Insular Celtic languages are the six Celtic languages that originated in the British Isles. All surviving Celtic languages are from the Insular Celtic group; the Continental Celtic languages (the other group) are now extinct. The six Insular Celtic languages of modern times can be divided into 2 groups:
- The Goidelic languages: Irish, Manx, and Scottish Gaelic They are also called "Q-Celtic" because of the use of a Q sound (spelled with a C or a K).
- The Brittonic languages: Breton, Cornish, and Welsh (another language, Cumbric, is extinct). Brittonic Celtic is also called "P-Celtic" because of the use of the letter P.
By the 4th century BC most people in the British Isles spoke a Celtic language. When the Irish abbot and missionary Columba met the Pictish king Bruide they needed a translator. Columba spoke Q-Celtic while the Picts spoke P-Celtic.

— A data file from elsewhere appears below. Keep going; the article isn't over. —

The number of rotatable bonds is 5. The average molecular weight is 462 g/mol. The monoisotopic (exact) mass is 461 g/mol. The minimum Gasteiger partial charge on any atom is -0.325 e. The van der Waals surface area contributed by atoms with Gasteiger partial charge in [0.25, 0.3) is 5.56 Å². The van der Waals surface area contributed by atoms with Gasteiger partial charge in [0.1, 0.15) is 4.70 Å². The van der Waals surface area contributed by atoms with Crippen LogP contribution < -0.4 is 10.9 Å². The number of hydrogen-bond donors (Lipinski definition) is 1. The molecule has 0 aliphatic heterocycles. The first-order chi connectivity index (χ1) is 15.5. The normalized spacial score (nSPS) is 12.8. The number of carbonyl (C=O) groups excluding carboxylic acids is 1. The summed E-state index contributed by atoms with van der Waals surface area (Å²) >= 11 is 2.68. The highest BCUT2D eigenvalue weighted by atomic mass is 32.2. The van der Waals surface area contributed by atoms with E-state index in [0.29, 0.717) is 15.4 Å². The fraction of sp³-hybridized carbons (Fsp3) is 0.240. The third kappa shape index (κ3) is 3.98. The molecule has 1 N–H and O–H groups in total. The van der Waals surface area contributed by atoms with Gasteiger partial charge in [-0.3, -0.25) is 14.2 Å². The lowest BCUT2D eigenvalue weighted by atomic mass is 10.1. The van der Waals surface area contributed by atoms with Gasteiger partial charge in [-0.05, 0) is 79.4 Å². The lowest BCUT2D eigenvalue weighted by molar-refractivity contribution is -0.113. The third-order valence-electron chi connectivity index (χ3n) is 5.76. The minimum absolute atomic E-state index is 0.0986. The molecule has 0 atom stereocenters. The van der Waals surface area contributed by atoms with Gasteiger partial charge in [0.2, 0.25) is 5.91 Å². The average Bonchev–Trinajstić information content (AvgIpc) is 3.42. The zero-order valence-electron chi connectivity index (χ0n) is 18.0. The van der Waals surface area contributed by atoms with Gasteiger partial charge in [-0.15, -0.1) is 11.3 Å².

References[change | change source]
- "The Celtic Language - the basics and what it sounds like". GaelicMatters.com. 2011. Retrieved 15 November 2015.
- "What are the Celtic Languages?". Celtic Languages Resources. Retrieved 15 November 2015.
- "Celtic languages". Education Scotland. Archived from the original on 1 November 2015. Retrieved 15 November 2015.